Another reason to start at the front is the haphazard staggering of runners. At previous events, runners should have been spaced by a minimum of 5-10 seconds. This does not always happen, and it is not uncommon for the excitement to overcome some people and for them to just pour onto the stairs in groups.

If you are not at the very front, or at least in the first five, you will almost certainly lose precious seconds on the early floors as you weave past others and wait for the numbers to space out a bit.

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The madness of a mass start at one of the earlier Vertical Rush events.

Details About The Stairs

This may not matter to most, but certainly matters for some, so is worth mentioning. The stairwell at Vertical Rush is left turning and goes up in blocks of nine steps per flight. Each floor should be numbered so you can keep a check on your pacing. The railing is flat topped, which can make gripping slightly awkward, but it does curve nicely at the landings, making turns fairly smooth.

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At the competitive level stair running success is mostly mental. After that the lungs are most important, followed by the legs, core and arms. Making sure you have trained all those elements well will go a long way to helping you achieve a good time.

Over the next few weeks we will be looking at these five aspects in more detail, and pointing you in the right direction so you can start to build strength in each area. For now we will touch upon them briefly to give you an idea of the direction you want to be heading in.

Arms: Just as with flat-level running, the arms are a vital tool in stair climbing. This may be in the form of pumping back and forth to drive you up each flight of stairs hands free or more likely it will be through using the banisters as an aid to your climb. We will have more on using the banisters to help you climb soon, but it’s generally used like a rope to help pull you up the stairs during the climb. To build the necessary strength and endurance in the biceps and latissimus dorsi (the muscles on each side of your back), you will want to work on rowing type moves. This can be done on a rowing machine, pulley rack, or seated rower in the gym.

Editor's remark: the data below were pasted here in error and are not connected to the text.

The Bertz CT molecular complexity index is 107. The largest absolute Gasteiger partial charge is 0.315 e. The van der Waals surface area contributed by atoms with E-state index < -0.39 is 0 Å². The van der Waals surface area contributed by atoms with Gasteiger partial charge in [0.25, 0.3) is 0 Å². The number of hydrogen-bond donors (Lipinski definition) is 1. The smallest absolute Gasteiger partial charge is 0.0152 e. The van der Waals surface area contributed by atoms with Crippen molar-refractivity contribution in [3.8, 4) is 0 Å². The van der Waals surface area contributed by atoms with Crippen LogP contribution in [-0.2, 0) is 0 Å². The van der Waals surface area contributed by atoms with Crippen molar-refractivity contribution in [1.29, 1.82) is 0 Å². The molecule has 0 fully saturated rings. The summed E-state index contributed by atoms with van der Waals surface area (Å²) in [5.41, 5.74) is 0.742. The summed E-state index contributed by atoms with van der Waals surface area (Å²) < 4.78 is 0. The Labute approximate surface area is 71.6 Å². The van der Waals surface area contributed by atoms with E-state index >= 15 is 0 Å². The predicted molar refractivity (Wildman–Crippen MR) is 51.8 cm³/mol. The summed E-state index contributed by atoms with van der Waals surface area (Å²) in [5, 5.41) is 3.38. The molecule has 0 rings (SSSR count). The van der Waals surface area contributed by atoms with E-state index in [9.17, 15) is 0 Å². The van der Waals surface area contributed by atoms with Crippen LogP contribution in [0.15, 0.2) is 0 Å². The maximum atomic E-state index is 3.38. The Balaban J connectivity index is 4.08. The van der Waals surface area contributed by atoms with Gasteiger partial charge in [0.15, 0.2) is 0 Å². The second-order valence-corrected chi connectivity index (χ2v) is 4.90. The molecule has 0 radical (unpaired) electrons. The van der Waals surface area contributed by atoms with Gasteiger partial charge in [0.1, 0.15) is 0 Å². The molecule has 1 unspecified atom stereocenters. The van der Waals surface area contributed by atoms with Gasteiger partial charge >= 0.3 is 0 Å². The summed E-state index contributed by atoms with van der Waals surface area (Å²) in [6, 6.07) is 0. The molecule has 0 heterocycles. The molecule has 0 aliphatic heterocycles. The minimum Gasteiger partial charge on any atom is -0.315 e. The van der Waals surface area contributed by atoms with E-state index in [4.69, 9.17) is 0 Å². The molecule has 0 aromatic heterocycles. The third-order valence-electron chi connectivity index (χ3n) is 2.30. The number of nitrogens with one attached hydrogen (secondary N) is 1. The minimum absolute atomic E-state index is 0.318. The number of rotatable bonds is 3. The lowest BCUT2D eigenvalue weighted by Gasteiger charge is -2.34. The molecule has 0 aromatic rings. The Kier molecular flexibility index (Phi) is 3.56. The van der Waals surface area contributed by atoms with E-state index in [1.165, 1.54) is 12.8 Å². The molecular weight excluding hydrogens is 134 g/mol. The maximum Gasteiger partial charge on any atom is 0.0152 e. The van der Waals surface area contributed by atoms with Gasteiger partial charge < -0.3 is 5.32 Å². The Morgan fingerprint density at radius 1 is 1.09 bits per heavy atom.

Core: There are loads of exercises to choose from to target this area of the body and it’s really a case of taking your pick. The classic crunch is a good one to start with, but we will point towards some more advanced techniques in upcoming posts.

Legs: These get overloaded pretty early on in a stair race so it’s vital to have a good base of muscular endurance in them to ensure you stay strong right onto the higher floors. Squats and lunges (both can be done with or without weights depending on your existing fitness level) are the key exercises for great leg development.